To put it mildly, textiles do not fare well in the archaeological record. Moving on from the Ohalo cord, evidence of early weaving appears here and there, including an extremely complex woven basket discovered 10,500 years ago in a cave in the Judean Desert. Meanwhile, material made of oak bast (the innards of bark) was discovered 8,500 years ago in Atalhöyük, Turkey.

In short, people in the region used bast and flax fibres before cotton. Now, Liu, Rosenberg, and their colleagues report on cotton in Tel Tsaf, albeit from afar and before the plant was domesticated and dyed.

What colours were used to tint the fibres, and can they speak to Neolithic tastes? They are unable to. Rosenberg emphasises that the sample of fibres from Tel Tsaf is small (123 microfibers in total), and the fact that 16 of them were cotton in blue, three pink, one purple, one green, and three brown or black means nothing about their preferences.

What it does mean, the professor qualifies, is that these late prehistoric peoples were not just making textiles and fibers; they were doing further manipulation and colouring their cloths. By the way, the most frequently used fiber in ancient Tel Tsaf was bast, and they also used flax and jute, the archaeologists report.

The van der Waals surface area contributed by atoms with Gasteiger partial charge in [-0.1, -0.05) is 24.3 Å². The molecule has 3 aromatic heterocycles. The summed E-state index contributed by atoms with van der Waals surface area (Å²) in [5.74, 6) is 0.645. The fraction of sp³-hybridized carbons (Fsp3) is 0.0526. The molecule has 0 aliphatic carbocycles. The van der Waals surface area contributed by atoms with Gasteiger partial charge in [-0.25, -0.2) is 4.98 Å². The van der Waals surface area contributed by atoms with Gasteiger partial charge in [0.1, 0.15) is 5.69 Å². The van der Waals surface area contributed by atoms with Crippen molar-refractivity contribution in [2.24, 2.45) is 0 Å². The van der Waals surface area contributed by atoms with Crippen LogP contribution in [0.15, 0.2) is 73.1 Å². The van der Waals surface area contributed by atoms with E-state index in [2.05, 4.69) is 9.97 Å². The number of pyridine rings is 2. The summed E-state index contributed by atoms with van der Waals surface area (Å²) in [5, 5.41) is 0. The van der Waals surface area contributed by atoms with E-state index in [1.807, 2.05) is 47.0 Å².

Let us now look at the origins of cotton. Why couldn’t Tel Tsaf, Israel cotton fibres be made locally? And why do they believe it’s Pakistan rather than North Africa?

It isn’t likely to have been grown locally because cotton is happiest in tropical and subtropical regions with ample water. It did not appear to grow in prehistoric Israel, and it is thought that, like the “invention” of agriculture, cotton cultivation arose independently around the world, including in the Indus Valley and North Africa. “But cultivation in North Africa was later,” Rosenberg explains.